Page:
Assignment for the
Argumentative Research Paper and the Annotated Bibliography
In this research paper assignment, you will argue for or against an issue raised in one of the
prompts below, supporting your position with evidence you obtain from your own interpretation
of the reading selection (s) as such reading(s) relate to the issue and from five researched
An Annotated Bibliography pairs with this paper, which will include annotated entries for each
of your five research sources. In an annotation you will provide the correct MLA Works Cited
entry and an annotation or summary of the source. More information is provided later in this
assignment sheet on completing the Annotated Bibliography. You will want to print out page 6
of this assignment that shows the many due dates of the component assignments with this
Research Paper Assignment (including the Annotated Bibliography). But first, let us review in
detail the Researched Essay assignment.
Word Count: 1750 minimum (or about 5 pages excluding a Works Cited page)
Final Draft is due no later than 11:00 PM November 22
This paper has two components:
1. Argumentative: develop your stance on the issue in the prompt;
2. Research: refer to a minimum of five acceptable outside research sources (not
including the literary sources or primary literary texts) to give the history of and
support for or refutation of your stance on your argument. A minimum of three of the
outside research sources must be taken from the HCC Library Databases; the other
research sources must be from acceptable sources.
You will need to include direct quotations and paraphrasing from your five acceptable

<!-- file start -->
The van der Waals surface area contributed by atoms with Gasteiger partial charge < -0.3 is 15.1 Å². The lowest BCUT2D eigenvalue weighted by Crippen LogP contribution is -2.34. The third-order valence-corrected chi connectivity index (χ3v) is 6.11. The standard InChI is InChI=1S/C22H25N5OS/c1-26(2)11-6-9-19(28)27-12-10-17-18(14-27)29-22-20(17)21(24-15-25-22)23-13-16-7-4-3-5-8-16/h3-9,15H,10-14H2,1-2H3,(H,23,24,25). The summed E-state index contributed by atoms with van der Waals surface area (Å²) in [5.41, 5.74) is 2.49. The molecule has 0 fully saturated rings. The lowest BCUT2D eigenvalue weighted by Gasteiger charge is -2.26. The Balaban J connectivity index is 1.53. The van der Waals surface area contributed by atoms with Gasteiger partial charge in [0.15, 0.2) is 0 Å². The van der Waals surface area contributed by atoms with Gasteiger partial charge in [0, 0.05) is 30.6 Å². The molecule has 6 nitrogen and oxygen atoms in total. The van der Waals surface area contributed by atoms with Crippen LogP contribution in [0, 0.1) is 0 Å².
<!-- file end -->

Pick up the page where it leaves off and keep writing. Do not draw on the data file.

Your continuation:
research sources (three of which must be from the HCC Library databases) and cite these
correctly in MLA 8th edition format. Absent or incorrect citations will severely affect your grade
on this researched essay assignment.
Go beyond simple arguments and research to explore the issue you choose from an original,
insightful angle. Attempt to achieve complexity and boost your ethos by addressing other
perspectives on your issue, employing either a counter argument or a refutation.
Here are the prompts (topics) from which you are to choose one to research, finding a minimum
of three articles from HCC Library online databases, and then two other acceptable sources
which may or may not be from the databases, to use in writing your Annotated Bibliography and
Research Paper (Please note, your research sources do not include the literary works
1. The one act plays “POOF!” by Lynn Nottage (p. 743) and “Trifles” by Susan Glaspell
(p. 732) deal with the subject of spousal abuse yet in very different ways in different time
periods. For instance, in “Trifles” the audience never sees the wife on stage who was
allegedly abused by the husband; conversely, in the one act play “POOF!” the abused
wife is one of the two characters shown on stage. In this topic I ask that you explore the
idea of spousal abuse, and how it is presented in both plays. Some of the questions you